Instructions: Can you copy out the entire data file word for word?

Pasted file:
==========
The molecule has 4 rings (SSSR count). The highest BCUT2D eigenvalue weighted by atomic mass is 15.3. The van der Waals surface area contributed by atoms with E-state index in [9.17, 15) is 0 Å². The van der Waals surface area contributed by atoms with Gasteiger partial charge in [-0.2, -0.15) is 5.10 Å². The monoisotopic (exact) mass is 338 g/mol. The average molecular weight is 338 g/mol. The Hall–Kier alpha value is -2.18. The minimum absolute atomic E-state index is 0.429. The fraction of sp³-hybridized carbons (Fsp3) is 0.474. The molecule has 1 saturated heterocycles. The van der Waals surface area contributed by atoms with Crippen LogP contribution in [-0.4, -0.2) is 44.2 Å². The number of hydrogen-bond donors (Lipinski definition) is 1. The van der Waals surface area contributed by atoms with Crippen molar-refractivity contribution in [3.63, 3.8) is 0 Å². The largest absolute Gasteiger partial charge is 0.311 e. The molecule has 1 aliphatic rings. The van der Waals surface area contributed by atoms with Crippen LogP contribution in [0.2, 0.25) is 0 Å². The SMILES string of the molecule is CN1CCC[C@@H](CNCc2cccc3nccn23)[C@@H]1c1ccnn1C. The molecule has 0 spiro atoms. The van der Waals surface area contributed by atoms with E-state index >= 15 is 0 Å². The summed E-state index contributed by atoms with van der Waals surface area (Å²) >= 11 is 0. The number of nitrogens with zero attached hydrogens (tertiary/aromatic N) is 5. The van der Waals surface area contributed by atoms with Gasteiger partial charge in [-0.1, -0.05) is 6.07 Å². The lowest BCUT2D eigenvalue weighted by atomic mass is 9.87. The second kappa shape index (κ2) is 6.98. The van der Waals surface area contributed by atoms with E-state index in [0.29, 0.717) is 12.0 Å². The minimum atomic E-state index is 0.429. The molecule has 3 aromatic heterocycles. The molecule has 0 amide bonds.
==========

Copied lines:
The molecule has 4 rings (SSSR count). The highest BCUT2D eigenvalue weighted by atomic mass is 15.3. The van der Waals surface area contributed by atoms with E-state index in [9.17, 15) is 0 Å². The van der Waals surface area contributed by atoms with Gasteiger partial charge in [-0.2, -0.15) is 5.10 Å². The monoisotopic (exact) mass is 338 g/mol. The average molecular weight is 338 g/mol. The Hall–Kier alpha value is -2.18. The minimum absolute atomic E-state index is 0.429. The fraction of sp³-hybridized carbons (Fsp3) is 0.474. The molecule has 1 saturated heterocycles. The van der Waals surface area contributed by atoms with Crippen LogP contribution in [-0.4, -0.2) is 44.2 Å². The number of hydrogen-bond donors (Lipinski definition) is 1. The van der Waals surface area contributed by atoms with Crippen molar-refractivity contribution in [3.63, 3.8) is 0 Å². The largest absolute Gasteiger partial charge is 0.311 e. The molecule has 1 aliphatic rings. The van der Waals surface area contributed by atoms with Crippen LogP contribution in [0.2, 0.25) is 0 Å². The SMILES string of the molecule is CN1CCC[C@@H](CNCc2cccc3nccn23)[C@@H]1c1ccnn1C. The molecule has 0 spiro atoms. The van der Waals surface area contributed by atoms with E-state index >= 15 is 0 Å². The summed E-state index contributed by atoms with van der Waals surface area (Å²) >= 11 is 0. The number of nitrogens with zero attached hydrogens (tertiary/aromatic N) is 5. The van der Waals surface area contributed by atoms with Gasteiger partial charge in [-0.1, -0.05) is 6.07 Å². The lowest BCUT2D eigenvalue weighted by atomic mass is 9.87. The second kappa shape index (κ2) is 6.98. The van der Waals surface area contributed by atoms with E-state index in [0.29, 0.717) is 12.0 Å². The minimum atomic E-state index is 0.429. The molecule has 3 aromatic heterocycles. The molecule has 0 amide bonds.